Cerebrospinal Fluid Patches with Tisseel – A Photo Journey

This is a photo post of the procedure I had done on Aug. 22, 2011.

If things like this my disturb you, or if you have an aversion to needles, please do not look.

I’m publishing this, solely for those who have a curiosity about this procedure, and for my own prosperity.

I apologize I do not have any photos of the Lumbar Puncture, or the Myelogram.  I didn’t think to ask my husband to start taking pictures until we were at this stage.

1 - Marked Areas where Needles are to Enter.
2 - Apply Pressure (the CT scan lines up where to enter, and they take pictures the entire time they are working on each spot)
3 - Lidocaine
4 - Needle Remains
5 - CT scan of previous image. upper right - can see needle in inside.
6- Needle remains after first adjustment.
7- upper left - where needle was upper right - where needle is after last adjustment.
8- More adjustment
9 - upper right, where needle is after last adjustment.
10 - Final Adjustment
11 - add contrast dye.
12 - can see contrast on image
13 - adding Tisseel. (a Fibrin Sealant)
14 - Tisseel being added. Can see pushing the contrast deeper. They put contrast in so they can see where the Tisseel is going.


This series is patching one leak.  This had to be repeated for each of the 7 leaks they patched.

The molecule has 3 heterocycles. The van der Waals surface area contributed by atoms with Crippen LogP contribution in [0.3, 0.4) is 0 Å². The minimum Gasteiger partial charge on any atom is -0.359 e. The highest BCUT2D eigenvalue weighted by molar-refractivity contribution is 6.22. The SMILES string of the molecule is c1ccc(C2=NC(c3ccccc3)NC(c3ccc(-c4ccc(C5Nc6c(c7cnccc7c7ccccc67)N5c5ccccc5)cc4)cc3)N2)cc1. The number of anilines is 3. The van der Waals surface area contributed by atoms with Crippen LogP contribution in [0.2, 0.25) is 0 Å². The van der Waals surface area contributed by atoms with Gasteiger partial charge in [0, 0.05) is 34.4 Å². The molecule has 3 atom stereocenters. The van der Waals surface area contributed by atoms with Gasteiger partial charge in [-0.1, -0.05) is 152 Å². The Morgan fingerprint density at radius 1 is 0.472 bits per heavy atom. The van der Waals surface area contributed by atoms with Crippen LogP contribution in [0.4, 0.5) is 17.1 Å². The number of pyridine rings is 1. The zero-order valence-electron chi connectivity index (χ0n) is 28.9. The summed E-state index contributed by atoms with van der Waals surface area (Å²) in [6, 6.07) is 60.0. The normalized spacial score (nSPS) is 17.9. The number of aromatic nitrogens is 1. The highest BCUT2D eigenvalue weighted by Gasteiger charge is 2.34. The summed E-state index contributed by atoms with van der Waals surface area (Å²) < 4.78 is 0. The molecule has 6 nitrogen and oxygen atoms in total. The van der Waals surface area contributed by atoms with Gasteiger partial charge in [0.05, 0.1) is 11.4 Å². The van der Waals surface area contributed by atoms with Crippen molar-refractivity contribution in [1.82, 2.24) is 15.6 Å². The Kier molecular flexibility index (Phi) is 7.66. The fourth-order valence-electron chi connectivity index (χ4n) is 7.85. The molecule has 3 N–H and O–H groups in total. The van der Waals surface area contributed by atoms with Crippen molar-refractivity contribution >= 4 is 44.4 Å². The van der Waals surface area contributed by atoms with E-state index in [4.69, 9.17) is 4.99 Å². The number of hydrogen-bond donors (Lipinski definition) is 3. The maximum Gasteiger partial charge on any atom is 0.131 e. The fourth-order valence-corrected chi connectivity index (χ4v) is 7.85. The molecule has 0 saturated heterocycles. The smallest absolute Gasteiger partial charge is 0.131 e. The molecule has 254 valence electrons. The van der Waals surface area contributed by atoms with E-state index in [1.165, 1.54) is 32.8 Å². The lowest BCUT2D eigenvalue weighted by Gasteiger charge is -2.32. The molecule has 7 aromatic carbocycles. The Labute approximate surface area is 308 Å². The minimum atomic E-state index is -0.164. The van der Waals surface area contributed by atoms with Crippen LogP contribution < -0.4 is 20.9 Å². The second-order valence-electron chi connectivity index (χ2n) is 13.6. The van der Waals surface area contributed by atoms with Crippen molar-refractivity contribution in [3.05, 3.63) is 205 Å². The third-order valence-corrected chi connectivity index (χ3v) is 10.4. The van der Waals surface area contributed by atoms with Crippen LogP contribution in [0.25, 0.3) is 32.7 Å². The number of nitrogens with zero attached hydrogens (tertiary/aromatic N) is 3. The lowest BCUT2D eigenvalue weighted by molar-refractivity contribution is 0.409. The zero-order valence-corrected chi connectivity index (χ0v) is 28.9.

Please remember I’m on my face the entire time.  I did not see this procedure until I was able to see the photographs.  We are relying solely on my husband’s memory for the descriptions.  Please forgive us if something is slightly off.

Also, these photos were taken with his phone, so please forgive the quality.

(He was a bit more concerned about what was going on with me, instead of taking notes on the procedure.  I keep telling him, that he can do both…but somehow, he just doesn’t believe me.)

I hope you enjoyed your little snippet of my day at Duke Medical.

Thank you to Dr. Linda Gray Leithe and her wonderful team for allowing us to take photos, and for taking such wonderful care of me.


4 thoughts on “Cerebrospinal Fluid Patches with Tisseel – A Photo Journey

  1. deb

    Absolutely fascinating! Thank you for the photos…the description..the information. When we are equipped with knowledge we can feel more in control of our chronic illness. While there may not be a cure yet, the options out there for us to feel better are a real encouragement.
    Thank you Wendy for being brave and enduring what looks like a very uncomfortable procedure. I pray that this helps you and allows you to have quality of life!
    Deb 🙂


  2. I must say, this procedure, really isn’t so bad. It gets to be a bit tiring on my stomach for so long. The biggest problem is that the pain meds they use makes my face itch. So I’m not supposed to move through most of this and my nose and face itch so bad!!
    But the needles, the first prick is usually all I feel, if I feel anything more, they give me more lidocaine. They do not want it to hurt at all!
    Sore later, but during it…no problem…except for the itchy nose. That’s why I had them put the blue cap on me, I felt like it was my hair tickling me..the nurse said, No, it’s the fentynal. That stuff is great because you just don’t care afterward, but the itching is a pain in the … well, face.


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